Sunday, 19 February 2012

How to avoid marking...

Last day of the holidays and suddenly the importance of tidying the house, doing that DIY job and shopping... ANYTHING to avoid marking...has gone through the roof. This time I also have the added distractions of an ipad and a blog! Those Controlled Assessments are calling my name, but they will just have to wait. I'll do them this afternoon.

And the good news is that I can. Rather than the first draft coursework nightmare, CA marking for the benefit of a moderator is breeze. For two reasons: firstly, because I only have to decide a mark out of 15 rather than 54, and secondly, because I don't have to worry about constructive feedback for students to improve their work in a second attempt at the same task. After all, why would you want students to improve?

Seriously, after years of desperately trying to ignore huge piles of marking lurking in dark corners of the house, I have devised several useful ways of cutting down the workload significantly and making sure I am focusing on AfL:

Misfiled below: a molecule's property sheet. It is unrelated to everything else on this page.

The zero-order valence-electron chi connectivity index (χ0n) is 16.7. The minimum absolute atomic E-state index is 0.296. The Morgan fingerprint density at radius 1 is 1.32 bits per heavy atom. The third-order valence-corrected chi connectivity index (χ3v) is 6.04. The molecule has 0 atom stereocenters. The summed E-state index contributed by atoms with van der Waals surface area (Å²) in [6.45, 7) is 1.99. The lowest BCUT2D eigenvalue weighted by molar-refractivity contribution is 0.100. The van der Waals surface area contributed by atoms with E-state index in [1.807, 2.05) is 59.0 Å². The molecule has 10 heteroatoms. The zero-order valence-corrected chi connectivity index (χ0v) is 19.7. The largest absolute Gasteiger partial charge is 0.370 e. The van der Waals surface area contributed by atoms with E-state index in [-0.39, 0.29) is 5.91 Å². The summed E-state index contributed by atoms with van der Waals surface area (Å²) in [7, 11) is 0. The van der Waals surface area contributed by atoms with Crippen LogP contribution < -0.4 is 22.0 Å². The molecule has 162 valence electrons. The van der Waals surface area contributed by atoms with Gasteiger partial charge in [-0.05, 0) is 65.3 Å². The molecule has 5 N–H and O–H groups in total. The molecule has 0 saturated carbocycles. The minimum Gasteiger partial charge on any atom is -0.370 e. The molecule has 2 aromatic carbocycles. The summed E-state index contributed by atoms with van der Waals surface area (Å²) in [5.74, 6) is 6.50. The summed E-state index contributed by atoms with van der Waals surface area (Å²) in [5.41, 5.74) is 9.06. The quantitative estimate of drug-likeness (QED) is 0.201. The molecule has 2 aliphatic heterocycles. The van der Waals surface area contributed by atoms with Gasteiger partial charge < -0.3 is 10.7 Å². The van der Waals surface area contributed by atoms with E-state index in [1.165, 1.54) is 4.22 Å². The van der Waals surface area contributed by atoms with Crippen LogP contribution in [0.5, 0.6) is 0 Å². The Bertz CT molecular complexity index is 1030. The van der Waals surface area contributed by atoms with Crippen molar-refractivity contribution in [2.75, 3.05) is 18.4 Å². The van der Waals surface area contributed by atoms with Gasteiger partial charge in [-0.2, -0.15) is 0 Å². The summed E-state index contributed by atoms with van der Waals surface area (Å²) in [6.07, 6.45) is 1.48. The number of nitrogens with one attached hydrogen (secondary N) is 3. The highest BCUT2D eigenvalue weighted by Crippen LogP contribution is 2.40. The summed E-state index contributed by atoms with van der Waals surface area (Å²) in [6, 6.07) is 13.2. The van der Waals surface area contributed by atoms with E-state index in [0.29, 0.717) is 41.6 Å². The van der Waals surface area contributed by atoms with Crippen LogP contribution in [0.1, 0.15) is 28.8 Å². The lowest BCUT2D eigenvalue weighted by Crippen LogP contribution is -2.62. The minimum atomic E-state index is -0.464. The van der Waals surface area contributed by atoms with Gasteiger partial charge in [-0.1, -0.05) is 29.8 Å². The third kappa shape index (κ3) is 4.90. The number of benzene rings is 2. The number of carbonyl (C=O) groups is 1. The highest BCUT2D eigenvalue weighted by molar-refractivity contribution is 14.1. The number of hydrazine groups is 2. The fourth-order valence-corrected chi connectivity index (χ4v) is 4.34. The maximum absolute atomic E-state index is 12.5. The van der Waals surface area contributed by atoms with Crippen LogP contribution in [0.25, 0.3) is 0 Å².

Photocopy the mark scheme for each essay and use a highlighter.

Rather than writing the same comment 32 times, create a cover sheet of the mistakes students commonly make for each type of assessment and tick as you go (I try to write a personal positive comment though).

Give the feedback separately, either on a different sheet of paper, or
projected, and get the students to match the comments to the essay. I love this one - and so do Ofsted inspectors and AST assessors! I like to cut up the comments into strips and get groups of students to stick the comments onto photocopied essays where they are relevant.

Also, just because students can't re-do the same task, it doesn't mean they can't reflect and focus on the skills they need to transfer and improve next time.

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